It just everything seems toratchet up and it doesn't
people don't go quieter whenit gets louder, they go louder.
- Well and when super super loud people
wind up just respondingto the super super loud
without even sometimes understanding
what the real message is, so.
- And I think the danger for our republic
and our Government is it'sgotten so loud at that level
that there's no way you can compromise.
You can't really consider Bills anymore.
You can't consider isthis good for the country,
is it good for our future, and I worry
because of the partisanshipwe're going to end up
going over a cliff becausewe can't drive it anymore.
- I think you're right, we need to ask God
to help us find a wayto stop the craziness.
- And be on Mission.- Absolutely.
- That's what Christiansare supposed to do.
Blessed are the peacemakers.
Well, it's been over aweek since the unranked
Purdue Boilermakers shotthe then second ranked
and undefeated Ohio StateBuckeyes by a score of 49-20.
The game was big news in college football
but the headlines belonged toone special Purdue super fan.
- [Terry] Tyler Trent is a20 year old Purdue student
who's battling terminal bone cancer.
The Boilermaker footballteam and coaching staff
recently visited Tyler in the hospital
where he predicted anupset victory for the team
over Ohio State.
With Tyler in attendance,his prediction came true
and he quickly became a national story.
What hasn't been reported as prominently
is Tyler's strong faith.
In spite of not knowinghow long he has to live,
Tyler wrote on Twitter the next day.
"At the end of the day.
"All glory goes to God,without him there was no way
"I was going to make the game yesterday."
He goes on to say, "from havingto have emergency surgery
"at the beginning ofthe week, to throwing up
"all day Friday, 1stThessalonians, 5:18 all day long."
- Well that is a great verse.
Here is is, 1st Thessalonians.
It reads, "Give thanksin all circumstances;
"for this is God's willfor you in Christ Jesus."
and if he can do it in themiddle of cancer treatments.
- He's on mission.
He's on mission.- He's on mission.
- Well, up next, how to take your marriage
from good to great.
Licensed professional counselor and author
Debra Fileta says you can.
We're gonna ask her how, right after this.
Recent studies suggest thatthe Biblical view of marriage
has fallen on some hard times.
The result is a decreasein committed couples
and an increase of singlenesseven in the church.
Licensed professional counselor and author
Debra Fileta is here to help take a look.
- [Narrator] Debra Fileta is a licensed
professional counselorand popular blogger.
She specializes in datingand marriage issues.
Her blog, TrueLoveDates.comreaches millions
of readers each year.
After years of counseling others,
as well as dealing with her own marriage,
Debra understands that relationships
can be the hardest and greatestthing we'll ever work on.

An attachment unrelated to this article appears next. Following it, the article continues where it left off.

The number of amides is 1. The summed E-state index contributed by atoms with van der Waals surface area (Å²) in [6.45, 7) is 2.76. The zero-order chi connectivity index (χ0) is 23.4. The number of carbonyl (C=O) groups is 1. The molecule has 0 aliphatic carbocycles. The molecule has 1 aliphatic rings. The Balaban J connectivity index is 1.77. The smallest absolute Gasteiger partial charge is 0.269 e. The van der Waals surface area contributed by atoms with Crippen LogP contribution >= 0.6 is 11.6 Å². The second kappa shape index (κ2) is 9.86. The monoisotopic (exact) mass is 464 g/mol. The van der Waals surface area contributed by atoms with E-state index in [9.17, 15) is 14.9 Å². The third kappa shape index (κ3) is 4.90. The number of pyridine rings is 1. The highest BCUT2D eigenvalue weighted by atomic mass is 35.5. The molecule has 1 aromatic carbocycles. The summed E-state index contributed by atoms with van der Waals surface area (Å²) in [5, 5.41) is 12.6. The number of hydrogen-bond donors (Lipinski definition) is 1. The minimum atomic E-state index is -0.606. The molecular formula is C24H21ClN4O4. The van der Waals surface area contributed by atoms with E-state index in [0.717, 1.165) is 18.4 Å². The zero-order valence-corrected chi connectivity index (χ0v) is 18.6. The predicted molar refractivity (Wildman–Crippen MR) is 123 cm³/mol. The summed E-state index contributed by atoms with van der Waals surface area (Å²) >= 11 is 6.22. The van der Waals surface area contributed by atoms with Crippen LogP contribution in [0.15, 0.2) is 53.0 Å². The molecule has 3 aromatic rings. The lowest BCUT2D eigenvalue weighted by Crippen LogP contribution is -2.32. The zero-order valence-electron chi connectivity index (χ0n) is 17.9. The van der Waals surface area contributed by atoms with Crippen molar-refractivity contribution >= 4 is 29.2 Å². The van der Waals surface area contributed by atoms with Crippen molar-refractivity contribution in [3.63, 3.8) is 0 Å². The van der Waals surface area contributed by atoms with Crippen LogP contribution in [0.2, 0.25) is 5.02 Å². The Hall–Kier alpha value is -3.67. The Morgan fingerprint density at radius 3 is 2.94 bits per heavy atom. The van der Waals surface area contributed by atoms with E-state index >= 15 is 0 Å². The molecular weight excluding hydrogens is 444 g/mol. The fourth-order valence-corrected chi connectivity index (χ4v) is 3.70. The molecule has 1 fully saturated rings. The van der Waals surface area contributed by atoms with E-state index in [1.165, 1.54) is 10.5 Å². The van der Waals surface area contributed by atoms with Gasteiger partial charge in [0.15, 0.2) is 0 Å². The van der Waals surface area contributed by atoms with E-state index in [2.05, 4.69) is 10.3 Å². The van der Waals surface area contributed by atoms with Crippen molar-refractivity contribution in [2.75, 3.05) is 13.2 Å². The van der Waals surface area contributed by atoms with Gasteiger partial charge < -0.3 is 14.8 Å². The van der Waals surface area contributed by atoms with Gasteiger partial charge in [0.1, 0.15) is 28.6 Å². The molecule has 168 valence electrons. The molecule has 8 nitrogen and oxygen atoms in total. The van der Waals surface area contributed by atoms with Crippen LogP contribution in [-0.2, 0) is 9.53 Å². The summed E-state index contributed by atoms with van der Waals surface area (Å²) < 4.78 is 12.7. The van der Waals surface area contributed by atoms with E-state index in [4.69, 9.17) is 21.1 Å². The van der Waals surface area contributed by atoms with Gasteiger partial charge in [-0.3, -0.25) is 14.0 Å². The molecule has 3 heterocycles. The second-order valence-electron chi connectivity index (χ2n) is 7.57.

In her book, Choosing Marriage,
Debra shares her eight significant choices
that will equip you to take your marriage
from average to exceptional.
- Well Debra Fileta joins us now,
great to have you
on the interactive show.- Thank you.
It's good to be here.
- Is the culture that we live in today
making it more difficult to have
a really wonderful marriagethan it might have been
in years gone by.
- Yeah, I think there'sa lot of factors at play
when it comes to marriage today.
Singles have seen the thingsthat their families have done
their parents, they'velearnt the good things
and the bad things.
We're also putting an emphasis on career
and so culture kind ofmakes it a little bit harder
for singles to committo marriage these days.
- And it seems likepeople are getting married
later, that they're travelingand doing a lot of the things
building their businesses,whatever, you know
before making that commitment.
Your book is called
Choosing Marriage.- Right.
- Tell me about the choice factor.
- Yeah, yeah absolutely.
Choosing Marriage is avery deliberate title
because I wanted to make sure that I was
addressing marriedpeople as well as singles
and when you read thetitle, Choosing Marriage
I think as marriedpeople we can understand
okay, yes, we have to choose our marriage
every single day, but really for singles
who are reading thisbook, I want them to know
that this book is for them too, because
just because you're a Christian
doesn't mean you're goingto be good at marriage.
And you've gotta understandthat a good marriage
requires us to make certain choices.
And there are choices you can make today,
even as a single person, that will impact
your future marriage and help you to have
a healthy, strong relationship.
- Do you think somepeople long to be married.
Maybe not some people, maybeit's a lot more than that
without really understanding what it takes
to be happily married?
I took a survey of one thousand singles
and one thousand married people
and I asked them do youthink that you understand
the sacrifice required in marriage?
Most singles said yeah,I think I understand
the sacrifice, you know, we all hear
that marriage requires sacrifice.
- Can't travel as much anymore (laughs)
- Right, you know, andthen when I surveyed
the married people, they actually said
95% of them said that theythought they understood
what sacrifice meant, I meanwe all think we understand
what sacrifice means, butwhen we're really there
and the process day in and day out,
having to put someone else before us,
having to choose we overme, I think that sacrifice
takes on a whole new meaning.
- Is that kind of the key take away nugget
putting we over me, because self-sacrifice
is at the center of every relationship.
- Absolutely and for me,the subtitle of this book
was really important,why it has to start with
we is greater than me.
We live in a culture today where it's
all about me me me me me, I mean,
and when you're single as well,
all you think about is yourself.
You do things when you want to do them
how you want to do them and theway that you want to do them
and all of a sudden you'refaced with somebody else
and you've gotta takethem into consideration.
But this isn't about me versus you.